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Lessons on Leadership by Terror
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Lessons on Leadership by Terror

Finding Shaka Zulu in the Attic

9781845423681 Edward Elgar Publishing
Manfred F.R. Kets de Vries, Raoul de Vitry d’Avaucourt Chaired Professor of Leadership Development and Director, INSEAD Global Leadership Center, INSEAD, France, Singapore and Abu Dhabi and Distinguished Visiting Professor of Leadership Development Research, ESMT, Germany
Publication Date: 2005 ISBN: 978 1 84542 368 1 Extent: 224 pp
Lessons on Leadership by Terror attempts to discover what happens to people when they acquire power, and whether the abuse of power is inevitable. Manfred Kets de Vries examines the life of the nineteenth-century Zulu king Shaka Zulu in order to help us understand the psychology of power and terror

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Contents
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What makes despotic leaders tick? How do they become despots? On a lesser (but far more common) scale: why are some people ruthlessly abrasive in the workplace? Why do some business leaders appear to lose their sense of humanity? How and why do they create a culture of fear, uncertainty and doubt in their companies?

Lessons on Leadership by Terror attempts to discover what happens to people when they acquire power, and whether the abuse of power is inevitable. Manfred Kets de Vries examines the life of the nineteenth-century Zulu king Shaka Zulu in order to help us understand the psychology of power and terror. During his short reign, Shaka Zulu established one of the most successful regimes based on terror that has ever existed, from which the traits of despotic leaders are illustrated. Shaka’s life history is a study in the psychology of terror, and he can be a proxy for the behavior of any despot, be it from antiquity or modern times. From his leadership behavior fifteen cautionary lessons are derived, offering valuable principles for contemporary leaders.

The book also explores the characteristics of totalitarian states, and discusses what can be done to prevent despotic leaders from coming to the fore. Clear parallels are drawn between Shaka’s behavior and that of other, more contemporary, leaders including Hitler, Stalin, Pol Pot and Saddam Hussein.

This fascinating and highly original book will be of enormous interest to a broad audience – from students and academics focusing on leadership, political science, and political psychology, to practitioners such as managers, executives, consultants, and leadership coaches.
Critical Acclaim
‘A serious, but readable, study that should be widely read by all concerned with leadership issues.’
– International Journal of Strategic Management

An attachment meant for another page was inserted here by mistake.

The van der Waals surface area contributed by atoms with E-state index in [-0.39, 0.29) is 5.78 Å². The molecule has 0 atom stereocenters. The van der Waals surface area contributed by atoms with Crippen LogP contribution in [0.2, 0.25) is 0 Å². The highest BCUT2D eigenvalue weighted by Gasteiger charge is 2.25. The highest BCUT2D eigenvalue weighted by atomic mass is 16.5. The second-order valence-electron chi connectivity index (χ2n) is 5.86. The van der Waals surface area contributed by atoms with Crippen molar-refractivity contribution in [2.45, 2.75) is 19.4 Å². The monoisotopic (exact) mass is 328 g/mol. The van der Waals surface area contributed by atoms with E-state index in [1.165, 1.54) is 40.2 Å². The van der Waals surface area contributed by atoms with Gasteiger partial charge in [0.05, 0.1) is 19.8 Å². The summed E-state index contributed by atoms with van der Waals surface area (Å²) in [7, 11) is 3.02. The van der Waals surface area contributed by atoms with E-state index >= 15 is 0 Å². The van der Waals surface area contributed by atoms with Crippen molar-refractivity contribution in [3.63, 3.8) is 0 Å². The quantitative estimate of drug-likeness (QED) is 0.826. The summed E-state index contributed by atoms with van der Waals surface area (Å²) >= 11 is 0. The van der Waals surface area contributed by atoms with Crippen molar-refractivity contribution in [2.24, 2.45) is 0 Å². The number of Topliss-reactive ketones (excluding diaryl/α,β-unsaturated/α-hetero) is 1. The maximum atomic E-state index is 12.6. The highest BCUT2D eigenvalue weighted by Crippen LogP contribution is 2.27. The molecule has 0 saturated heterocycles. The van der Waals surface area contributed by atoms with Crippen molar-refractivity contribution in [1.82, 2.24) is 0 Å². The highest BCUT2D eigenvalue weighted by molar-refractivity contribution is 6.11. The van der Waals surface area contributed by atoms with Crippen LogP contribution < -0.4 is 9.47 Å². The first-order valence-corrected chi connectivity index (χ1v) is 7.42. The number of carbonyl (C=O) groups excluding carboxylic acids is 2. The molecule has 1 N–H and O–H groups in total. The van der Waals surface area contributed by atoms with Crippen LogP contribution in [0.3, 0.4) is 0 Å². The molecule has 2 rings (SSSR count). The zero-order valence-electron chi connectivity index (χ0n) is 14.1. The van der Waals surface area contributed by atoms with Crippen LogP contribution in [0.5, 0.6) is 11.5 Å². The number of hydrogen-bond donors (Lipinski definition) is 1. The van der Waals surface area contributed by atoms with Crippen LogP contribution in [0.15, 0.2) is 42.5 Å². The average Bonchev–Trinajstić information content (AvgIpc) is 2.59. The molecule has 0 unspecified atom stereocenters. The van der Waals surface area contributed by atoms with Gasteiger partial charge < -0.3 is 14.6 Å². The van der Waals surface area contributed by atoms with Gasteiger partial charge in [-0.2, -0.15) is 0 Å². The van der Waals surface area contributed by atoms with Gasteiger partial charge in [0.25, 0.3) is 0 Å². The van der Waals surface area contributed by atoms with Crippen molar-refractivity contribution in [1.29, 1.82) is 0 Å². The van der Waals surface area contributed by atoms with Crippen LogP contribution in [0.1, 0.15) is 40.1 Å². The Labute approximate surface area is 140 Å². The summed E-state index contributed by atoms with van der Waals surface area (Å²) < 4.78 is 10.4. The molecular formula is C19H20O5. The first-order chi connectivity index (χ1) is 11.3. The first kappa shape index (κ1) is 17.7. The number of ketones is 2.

‘A serious but readable study that should be widely read by all concerned with leadership issues.’
– Long Range Planning

‘This book is the most up-to-date available investigation of the understanding of tyranny and terror that psychologists, psychoanalysts and experts on group and institutional behaviour can provide. Manfred Kets de Vries has produced a masterpiece. He draws on a wealth of published research in the field and relates it in an academically excellent, yet eminently readable, way to the premier problem of the beginning of the 21st century. I strongly recommend it.’
– Anton Obholzer, formerly Tavistock Centre London, Psychoanalyst and Organizational Consultant

‘From constructive narcissism to reactive narcissism, we are but one step away from megalomania and terror. Professor Kets de Vries traces the origin of leadership by terror to early childhood in this case study of Shaka Zulu. A gruesome story warns us that terror may be inherent in the human condition.’
– Abraham Zaleznik, Harvard Business School, US

‘Kets de Vries has written another terrific book on leadership. However, this work will prove both timely and insightful to students of leadership and political psychology. Through the tale of Shaka Zulu, Kets de Vries introduces us to our very own despotic tendencies and thus familiarizes the reader with the human side, however horribly oppressive and destructive, of leadership by terror. Here is a genuine contribution to the field of leadership studies.’
– Michael A. Diamond, University of Missouri–Columbia, US
Contents
Contents: Preface Introduction Part I: The Historical Context 1. A School for Tyranny: Learning from Hardship, Betrayal and Humiliation 2. The Making of a Military State: Honing the Assegai 3. Ruling by Fear: Bringing Enemies and Allies Alike to Submission Part II: The Question of Character 4. The Inner Theatre of the King: Acting Out Personal Concerns on a Public Stage 5. Monte Cristo in Africa: Seeking Revenge for Past Wrongs 6. The Nature of Relationships: Being Unable to Establish Real Intimacy 7. Paranoia – The Disease of Kings: Exercising Caution Beyond the Bounds of Danger 8. The Terrorist Mind: Protecting the Self by Victimizing Others Part III: Leadership by Terror 9. Following the Leader: Colluding in Cruelty 10. Lessons in Leadership: Teaching by Example and Omission Part IV: Deconstructing Totalitarianism 11. A Throne of Blood: Deploying the Tools of Tyranny 12. Dancing with Vampires: Preventing Tyranny through Effective Governance Bibliography Index
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